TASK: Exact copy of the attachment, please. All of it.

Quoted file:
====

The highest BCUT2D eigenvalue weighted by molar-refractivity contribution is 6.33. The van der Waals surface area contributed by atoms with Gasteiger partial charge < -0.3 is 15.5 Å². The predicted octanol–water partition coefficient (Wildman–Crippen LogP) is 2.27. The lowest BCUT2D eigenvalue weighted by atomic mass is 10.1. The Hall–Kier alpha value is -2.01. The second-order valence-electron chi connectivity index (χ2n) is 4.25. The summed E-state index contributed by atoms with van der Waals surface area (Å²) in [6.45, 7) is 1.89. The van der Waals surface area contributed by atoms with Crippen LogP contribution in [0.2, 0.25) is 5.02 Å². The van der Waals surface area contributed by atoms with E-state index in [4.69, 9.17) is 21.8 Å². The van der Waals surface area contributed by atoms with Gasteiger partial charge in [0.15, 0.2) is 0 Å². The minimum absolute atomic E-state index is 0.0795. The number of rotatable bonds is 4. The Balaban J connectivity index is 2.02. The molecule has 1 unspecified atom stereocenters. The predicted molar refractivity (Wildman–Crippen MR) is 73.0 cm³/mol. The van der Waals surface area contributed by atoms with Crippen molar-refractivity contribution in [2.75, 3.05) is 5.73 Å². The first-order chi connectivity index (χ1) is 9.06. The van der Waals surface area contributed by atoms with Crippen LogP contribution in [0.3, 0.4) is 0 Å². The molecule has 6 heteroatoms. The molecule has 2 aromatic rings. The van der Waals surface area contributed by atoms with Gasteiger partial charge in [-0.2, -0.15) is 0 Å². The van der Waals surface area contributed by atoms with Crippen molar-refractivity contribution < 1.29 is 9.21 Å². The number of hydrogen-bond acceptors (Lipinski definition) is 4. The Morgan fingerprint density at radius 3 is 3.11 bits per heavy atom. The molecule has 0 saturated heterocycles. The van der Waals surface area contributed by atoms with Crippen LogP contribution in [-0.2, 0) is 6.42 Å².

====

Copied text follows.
The highest BCUT2D eigenvalue weighted by molar-refractivity contribution is 6.33. The van der Waals surface area contributed by atoms with Gasteiger partial charge < -0.3 is 15.5 Å². The predicted octanol–water partition coefficient (Wildman–Crippen LogP) is 2.27. The lowest BCUT2D eigenvalue weighted by atomic mass is 10.1. The Hall–Kier alpha value is -2.01. The second-order valence-electron chi connectivity index (χ2n) is 4.25. The summed E-state index contributed by atoms with van der Waals surface area (Å²) in [6.45, 7) is 1.89. The van der Waals surface area contributed by atoms with Crippen LogP contribution in [0.2, 0.25) is 5.02 Å². The van der Waals surface area contributed by atoms with E-state index in [4.69, 9.17) is 21.8 Å². The van der Waals surface area contributed by atoms with Gasteiger partial charge in [0.15, 0.2) is 0 Å². The minimum absolute atomic E-state index is 0.0795. The number of rotatable bonds is 4. The Balaban J connectivity index is 2.02. The molecule has 1 unspecified atom stereocenters. The predicted molar refractivity (Wildman–Crippen MR) is 73.0 cm³/mol. The van der Waals surface area contributed by atoms with Crippen molar-refractivity contribution in [2.75, 3.05) is 5.73 Å². The first-order chi connectivity index (χ1) is 9.06. The van der Waals surface area contributed by atoms with Crippen LogP contribution in [0.3, 0.4) is 0 Å². The molecule has 6 heteroatoms. The molecule has 2 aromatic rings. The van der Waals surface area contributed by atoms with Gasteiger partial charge in [-0.2, -0.15) is 0 Å². The van der Waals surface area contributed by atoms with Crippen molar-refractivity contribution < 1.29 is 9.21 Å². The number of hydrogen-bond acceptors (Lipinski definition) is 4. The Morgan fingerprint density at radius 3 is 3.11 bits per heavy atom. The molecule has 0 saturated heterocycles. The van der Waals surface area contributed by atoms with Crippen LogP contribution in [-0.2, 0) is 6.42 Å².